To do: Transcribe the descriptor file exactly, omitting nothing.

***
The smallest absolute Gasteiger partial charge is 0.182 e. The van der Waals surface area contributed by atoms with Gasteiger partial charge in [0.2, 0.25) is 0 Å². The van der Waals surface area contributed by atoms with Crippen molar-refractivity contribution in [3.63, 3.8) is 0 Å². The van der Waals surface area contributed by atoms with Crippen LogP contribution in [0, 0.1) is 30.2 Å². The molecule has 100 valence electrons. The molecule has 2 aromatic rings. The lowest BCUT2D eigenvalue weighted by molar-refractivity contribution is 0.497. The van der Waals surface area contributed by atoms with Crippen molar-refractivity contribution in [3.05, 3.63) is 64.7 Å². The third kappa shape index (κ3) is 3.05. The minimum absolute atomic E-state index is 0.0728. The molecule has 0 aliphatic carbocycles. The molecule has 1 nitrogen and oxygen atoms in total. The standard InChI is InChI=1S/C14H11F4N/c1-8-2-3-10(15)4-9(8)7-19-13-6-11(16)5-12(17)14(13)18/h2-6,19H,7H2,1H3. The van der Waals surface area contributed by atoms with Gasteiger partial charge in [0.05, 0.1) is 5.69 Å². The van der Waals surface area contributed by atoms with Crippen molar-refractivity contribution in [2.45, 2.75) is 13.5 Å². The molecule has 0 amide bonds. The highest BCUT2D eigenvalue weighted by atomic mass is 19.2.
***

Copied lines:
The smallest absolute Gasteiger partial charge is 0.182 e. The van der Waals surface area contributed by atoms with Gasteiger partial charge in [0.2, 0.25) is 0 Å². The van der Waals surface area contributed by atoms with Crippen molar-refractivity contribution in [3.63, 3.8) is 0 Å². The van der Waals surface area contributed by atoms with Crippen LogP contribution in [0, 0.1) is 30.2 Å². The molecule has 100 valence electrons. The molecule has 2 aromatic rings. The lowest BCUT2D eigenvalue weighted by molar-refractivity contribution is 0.497. The van der Waals surface area contributed by atoms with Crippen molar-refractivity contribution in [3.05, 3.63) is 64.7 Å². The third kappa shape index (κ3) is 3.05. The minimum absolute atomic E-state index is 0.0728. The molecule has 0 aliphatic carbocycles. The molecule has 1 nitrogen and oxygen atoms in total. The standard InChI is InChI=1S/C14H11F4N/c1-8-2-3-10(15)4-9(8)7-19-13-6-11(16)5-12(17)14(13)18/h2-6,19H,7H2,1H3. The van der Waals surface area contributed by atoms with Gasteiger partial charge in [0.05, 0.1) is 5.69 Å². The van der Waals surface area contributed by atoms with Crippen molar-refractivity contribution in [2.45, 2.75) is 13.5 Å². The molecule has 0 amide bonds. The highest BCUT2D eigenvalue weighted by atomic mass is 19.2.